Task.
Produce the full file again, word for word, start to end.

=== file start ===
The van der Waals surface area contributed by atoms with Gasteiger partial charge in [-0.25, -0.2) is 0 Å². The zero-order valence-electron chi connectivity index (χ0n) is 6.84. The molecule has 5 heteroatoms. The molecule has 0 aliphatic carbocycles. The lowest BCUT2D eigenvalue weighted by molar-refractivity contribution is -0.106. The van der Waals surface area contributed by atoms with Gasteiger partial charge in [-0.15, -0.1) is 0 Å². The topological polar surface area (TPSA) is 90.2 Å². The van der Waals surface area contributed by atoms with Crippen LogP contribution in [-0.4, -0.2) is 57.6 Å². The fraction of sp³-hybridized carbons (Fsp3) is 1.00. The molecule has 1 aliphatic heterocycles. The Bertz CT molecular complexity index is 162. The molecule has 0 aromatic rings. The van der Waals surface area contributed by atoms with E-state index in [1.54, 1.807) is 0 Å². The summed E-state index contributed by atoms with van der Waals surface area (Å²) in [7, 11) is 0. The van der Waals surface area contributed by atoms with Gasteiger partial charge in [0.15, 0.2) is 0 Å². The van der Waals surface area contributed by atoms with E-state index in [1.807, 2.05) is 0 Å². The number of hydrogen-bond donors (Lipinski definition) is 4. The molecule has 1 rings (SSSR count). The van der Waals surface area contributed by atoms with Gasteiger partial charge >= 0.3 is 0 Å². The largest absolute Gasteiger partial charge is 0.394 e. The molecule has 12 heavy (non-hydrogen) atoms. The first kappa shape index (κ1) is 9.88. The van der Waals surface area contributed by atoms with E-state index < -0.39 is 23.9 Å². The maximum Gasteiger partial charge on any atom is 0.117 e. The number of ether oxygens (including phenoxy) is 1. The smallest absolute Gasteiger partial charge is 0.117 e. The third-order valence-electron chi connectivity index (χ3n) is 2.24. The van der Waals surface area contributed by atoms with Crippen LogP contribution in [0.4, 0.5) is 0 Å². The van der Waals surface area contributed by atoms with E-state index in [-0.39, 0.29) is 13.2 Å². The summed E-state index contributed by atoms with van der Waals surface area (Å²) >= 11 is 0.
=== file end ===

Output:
The van der Waals surface area contributed by atoms with Gasteiger partial charge in [-0.25, -0.2) is 0 Å². The zero-order valence-electron chi connectivity index (χ0n) is 6.84. The molecule has 5 heteroatoms. The molecule has 0 aliphatic carbocycles. The lowest BCUT2D eigenvalue weighted by molar-refractivity contribution is -0.106. The van der Waals surface area contributed by atoms with Gasteiger partial charge in [-0.15, -0.1) is 0 Å². The topological polar surface area (TPSA) is 90.2 Å². The van der Waals surface area contributed by atoms with Crippen LogP contribution in [-0.4, -0.2) is 57.6 Å². The fraction of sp³-hybridized carbons (Fsp3) is 1.00. The molecule has 1 aliphatic heterocycles. The Bertz CT molecular complexity index is 162. The molecule has 0 aromatic rings. The van der Waals surface area contributed by atoms with E-state index in [1.54, 1.807) is 0 Å². The summed E-state index contributed by atoms with van der Waals surface area (Å²) in [7, 11) is 0. The van der Waals surface area contributed by atoms with Gasteiger partial charge in [0.15, 0.2) is 0 Å². The van der Waals surface area contributed by atoms with E-state index in [1.807, 2.05) is 0 Å². The number of hydrogen-bond donors (Lipinski definition) is 4. The molecule has 1 rings (SSSR count). The van der Waals surface area contributed by atoms with Gasteiger partial charge >= 0.3 is 0 Å². The largest absolute Gasteiger partial charge is 0.394 e. The molecule has 12 heavy (non-hydrogen) atoms. The first kappa shape index (κ1) is 9.88. The van der Waals surface area contributed by atoms with E-state index < -0.39 is 23.9 Å². The maximum Gasteiger partial charge on any atom is 0.117 e. The number of ether oxygens (including phenoxy) is 1. The smallest absolute Gasteiger partial charge is 0.117 e. The third-order valence-electron chi connectivity index (χ3n) is 2.24. The van der Waals surface area contributed by atoms with Crippen LogP contribution in [0.4, 0.5) is 0 Å². The van der Waals surface area contributed by atoms with E-state index in [-0.39, 0.29) is 13.2 Å². The summed E-state index contributed by atoms with van der Waals surface area (Å²) >= 11 is 0.